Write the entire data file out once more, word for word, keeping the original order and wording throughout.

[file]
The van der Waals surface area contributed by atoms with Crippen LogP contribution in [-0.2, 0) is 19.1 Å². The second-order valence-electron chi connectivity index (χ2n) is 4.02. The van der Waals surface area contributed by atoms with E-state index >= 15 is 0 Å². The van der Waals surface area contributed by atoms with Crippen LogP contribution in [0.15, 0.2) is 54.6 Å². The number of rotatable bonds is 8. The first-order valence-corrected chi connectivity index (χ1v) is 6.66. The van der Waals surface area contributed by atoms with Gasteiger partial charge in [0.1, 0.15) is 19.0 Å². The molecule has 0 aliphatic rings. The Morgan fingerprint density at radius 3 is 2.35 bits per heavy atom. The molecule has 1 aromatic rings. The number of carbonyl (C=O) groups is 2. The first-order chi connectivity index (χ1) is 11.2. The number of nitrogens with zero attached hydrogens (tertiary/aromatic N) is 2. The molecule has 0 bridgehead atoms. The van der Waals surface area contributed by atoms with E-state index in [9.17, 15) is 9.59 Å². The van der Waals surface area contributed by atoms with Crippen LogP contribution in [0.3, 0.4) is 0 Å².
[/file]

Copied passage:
The van der Waals surface area contributed by atoms with Crippen LogP contribution in [-0.2, 0) is 19.1 Å². The second-order valence-electron chi connectivity index (χ2n) is 4.02. The van der Waals surface area contributed by atoms with E-state index >= 15 is 0 Å². The van der Waals surface area contributed by atoms with Crippen LogP contribution in [0.15, 0.2) is 54.6 Å². The number of rotatable bonds is 8. The first-order valence-corrected chi connectivity index (χ1v) is 6.66. The van der Waals surface area contributed by atoms with Gasteiger partial charge in [0.1, 0.15) is 19.0 Å². The molecule has 0 aliphatic rings. The Morgan fingerprint density at radius 3 is 2.35 bits per heavy atom. The molecule has 1 aromatic rings. The number of carbonyl (C=O) groups is 2. The first-order chi connectivity index (χ1) is 11.2. The number of nitrogens with zero attached hydrogens (tertiary/aromatic N) is 2. The molecule has 0 bridgehead atoms. The van der Waals surface area contributed by atoms with E-state index in [9.17, 15) is 9.59 Å². The van der Waals surface area contributed by atoms with Crippen LogP contribution in [0.3, 0.4) is 0 Å².